In Dominican Spanish la ñapa refers to "the little extra" added on at the end. Just when you thought you'd gotten all that you would get, along comes your ñapa, like a baker's dozen, with one more kiss, one more pastelito, one more mango at the mercado.« previous ñapa
Julia Alvarez presents Afterlife at Algonquin Sales Conference, August 8, 2019 New York City
Thanks to Michael MacKenzie, Amy Gash, Elisabeth Scharlatt, and the whole team at Algonquin Books for your enthusiasm and efforts on behalf of my new novel, Afterlife. I feel resurrected after a long silence (my last novel, Saving the World was published in 2006; A Wedding in Haiti in 2012).
It's been thirty years since Shannon Ravenel signed up my first novel, clunkily titled Daughters of Invention. The caveat was that I had to be willing to work hard at revising it. (I recall her voice over the phone saying, "It's a mess . . . nothing holding it together but chicken wire.") Two years later, in 1991, Algonquin published How the García Girls Lost Their Accents with its sassy new title and all traces of chicken wire gone.
Back then there wasn't much interest in multicultural writers. Our stories were considered part of sociology, not literature. But a small independent publisher and an unlikely southern editor gave this writer the opportunity to bring down that wall separating ethnic writers from American mainstream writers. I feel immense gratitude to Algonquin, the publisher of all my adult fiction, and to all of you, booksellers, selling my books and those of other writers like me across America. You have been unacknowledged agents of change: transforming the complexion and content of American literature. We're all the richer for this infusion of diversity. I can't thank you enough.
Afterlife recounts the story of Antonia, recently widowed, retired from teaching, and trying to survive her losses through careful self-management. She is pulled back into the fray by the appearance of an undocumented migrant girl in her garage and by the disappearance of her sister, a wild and big-hearted personality who might be bipolar. In responding to these crises, Antonia seeks direction in the literature she has taught, loved, written, but she finds that life demands more of her than words.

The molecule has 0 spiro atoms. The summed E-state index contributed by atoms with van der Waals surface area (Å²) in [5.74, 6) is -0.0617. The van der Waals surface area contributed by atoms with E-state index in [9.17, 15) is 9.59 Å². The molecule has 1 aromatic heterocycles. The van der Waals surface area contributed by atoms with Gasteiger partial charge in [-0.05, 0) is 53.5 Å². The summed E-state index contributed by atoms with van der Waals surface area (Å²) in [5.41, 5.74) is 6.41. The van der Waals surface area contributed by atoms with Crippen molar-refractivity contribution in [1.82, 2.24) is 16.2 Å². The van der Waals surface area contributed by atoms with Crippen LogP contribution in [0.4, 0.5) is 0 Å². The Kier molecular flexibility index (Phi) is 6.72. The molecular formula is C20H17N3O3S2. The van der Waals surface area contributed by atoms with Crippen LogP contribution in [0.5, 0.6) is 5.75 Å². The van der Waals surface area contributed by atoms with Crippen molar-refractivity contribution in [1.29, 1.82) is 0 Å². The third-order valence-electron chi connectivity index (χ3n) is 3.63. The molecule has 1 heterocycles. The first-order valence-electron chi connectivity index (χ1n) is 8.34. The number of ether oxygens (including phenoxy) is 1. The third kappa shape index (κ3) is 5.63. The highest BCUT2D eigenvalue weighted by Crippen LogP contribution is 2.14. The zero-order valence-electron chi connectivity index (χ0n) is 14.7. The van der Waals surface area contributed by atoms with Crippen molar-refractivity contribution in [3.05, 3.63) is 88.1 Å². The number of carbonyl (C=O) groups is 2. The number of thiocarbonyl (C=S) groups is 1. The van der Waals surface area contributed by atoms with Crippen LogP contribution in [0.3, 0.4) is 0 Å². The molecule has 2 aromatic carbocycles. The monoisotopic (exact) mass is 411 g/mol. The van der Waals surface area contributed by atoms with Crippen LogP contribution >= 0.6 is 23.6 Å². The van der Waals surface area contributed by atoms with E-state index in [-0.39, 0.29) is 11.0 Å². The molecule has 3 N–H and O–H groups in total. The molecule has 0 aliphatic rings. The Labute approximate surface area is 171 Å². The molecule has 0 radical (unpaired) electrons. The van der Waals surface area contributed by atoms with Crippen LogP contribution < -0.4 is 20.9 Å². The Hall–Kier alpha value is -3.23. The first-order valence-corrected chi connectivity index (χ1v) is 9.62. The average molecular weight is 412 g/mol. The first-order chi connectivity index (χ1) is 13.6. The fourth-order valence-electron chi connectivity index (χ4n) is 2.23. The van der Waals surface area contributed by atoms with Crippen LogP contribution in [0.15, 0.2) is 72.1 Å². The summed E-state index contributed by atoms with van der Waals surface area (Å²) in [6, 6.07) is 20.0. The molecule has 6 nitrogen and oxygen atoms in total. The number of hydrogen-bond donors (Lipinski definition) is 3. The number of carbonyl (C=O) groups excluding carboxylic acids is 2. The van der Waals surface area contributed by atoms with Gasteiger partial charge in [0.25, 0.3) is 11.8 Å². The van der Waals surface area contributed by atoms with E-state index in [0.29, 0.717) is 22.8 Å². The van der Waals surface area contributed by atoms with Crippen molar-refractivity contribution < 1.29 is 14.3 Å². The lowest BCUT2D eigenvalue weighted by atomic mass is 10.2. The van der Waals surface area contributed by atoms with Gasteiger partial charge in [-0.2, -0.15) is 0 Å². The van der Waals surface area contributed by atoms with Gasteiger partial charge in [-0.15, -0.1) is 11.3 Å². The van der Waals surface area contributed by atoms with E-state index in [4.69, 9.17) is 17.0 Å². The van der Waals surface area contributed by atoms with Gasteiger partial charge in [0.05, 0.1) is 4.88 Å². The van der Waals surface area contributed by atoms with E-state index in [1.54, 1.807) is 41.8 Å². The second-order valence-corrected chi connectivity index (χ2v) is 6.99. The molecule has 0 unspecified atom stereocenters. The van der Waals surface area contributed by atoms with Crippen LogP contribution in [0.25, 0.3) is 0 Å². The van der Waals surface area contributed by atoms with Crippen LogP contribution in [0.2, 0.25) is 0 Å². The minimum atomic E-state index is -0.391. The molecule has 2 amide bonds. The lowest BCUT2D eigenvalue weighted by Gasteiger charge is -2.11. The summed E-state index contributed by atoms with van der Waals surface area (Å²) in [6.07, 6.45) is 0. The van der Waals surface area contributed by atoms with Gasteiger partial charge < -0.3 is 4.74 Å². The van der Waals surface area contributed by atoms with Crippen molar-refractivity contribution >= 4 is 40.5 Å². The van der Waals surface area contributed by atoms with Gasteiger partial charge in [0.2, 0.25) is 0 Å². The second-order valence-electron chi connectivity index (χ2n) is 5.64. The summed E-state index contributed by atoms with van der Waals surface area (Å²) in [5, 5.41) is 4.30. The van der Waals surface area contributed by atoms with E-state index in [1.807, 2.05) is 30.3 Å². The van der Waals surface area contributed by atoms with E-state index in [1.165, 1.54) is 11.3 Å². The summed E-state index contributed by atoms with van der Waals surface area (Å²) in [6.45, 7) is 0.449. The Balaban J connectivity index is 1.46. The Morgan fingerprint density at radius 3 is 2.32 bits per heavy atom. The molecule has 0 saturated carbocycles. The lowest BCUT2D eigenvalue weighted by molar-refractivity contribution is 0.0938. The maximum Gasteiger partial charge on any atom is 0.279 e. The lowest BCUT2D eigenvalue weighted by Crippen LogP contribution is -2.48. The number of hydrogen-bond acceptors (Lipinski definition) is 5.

What inspired me to write Afterlife? In the last decade, I've lost so many family members. It's what happens in large, extended Latino families: you lose not one of each relation but dozens upon dozens of tíos, tías, abuelos, madrinas, padrinos, primos, primas. I also lost both my parents after a decade of losing them gradually to Alzheimer's (a loss I write about in A Wedding in Haiti). More recently, the loss of my "Irish twin" sister, eleven months older, to bipolar illness and suicide, a grand soul whose death and life haunt Afterlife. Beyond these personal losses, the losses we're all experiencing, due to climate change, extinct species, cities and towns leveled by tornadoes and storms, coastlines going underwater; the loss of civility, increasing gun violence, divisiveness, Draconian immigration laws. How do we live in a broken world without losing faith in each other or ourselves?
It all sounds grim, but the novel actually has a good deal of humor from the tussles of the sisterhood, the antics of the crazed, small town personalities and strangers colliding with each other.
In terms of formal inspiration: I've always wanted to write a short, lyrical novel. I'm an admirer of that Japanese sensibility of taking more and more away to charge the few things that remain. That sensibility reflects the themes of the novel—how to live in a diminished world and not succumb to the smaller version of ourselves.
I want my readers to feel the full impact and force of the losses that surround us all but also to find within that brokenness the possibility of beauty and redemption, love and hope.
In the end it is open-heartedness that points the way forward, an idea whose time has most definitely come.
August 8, 2019
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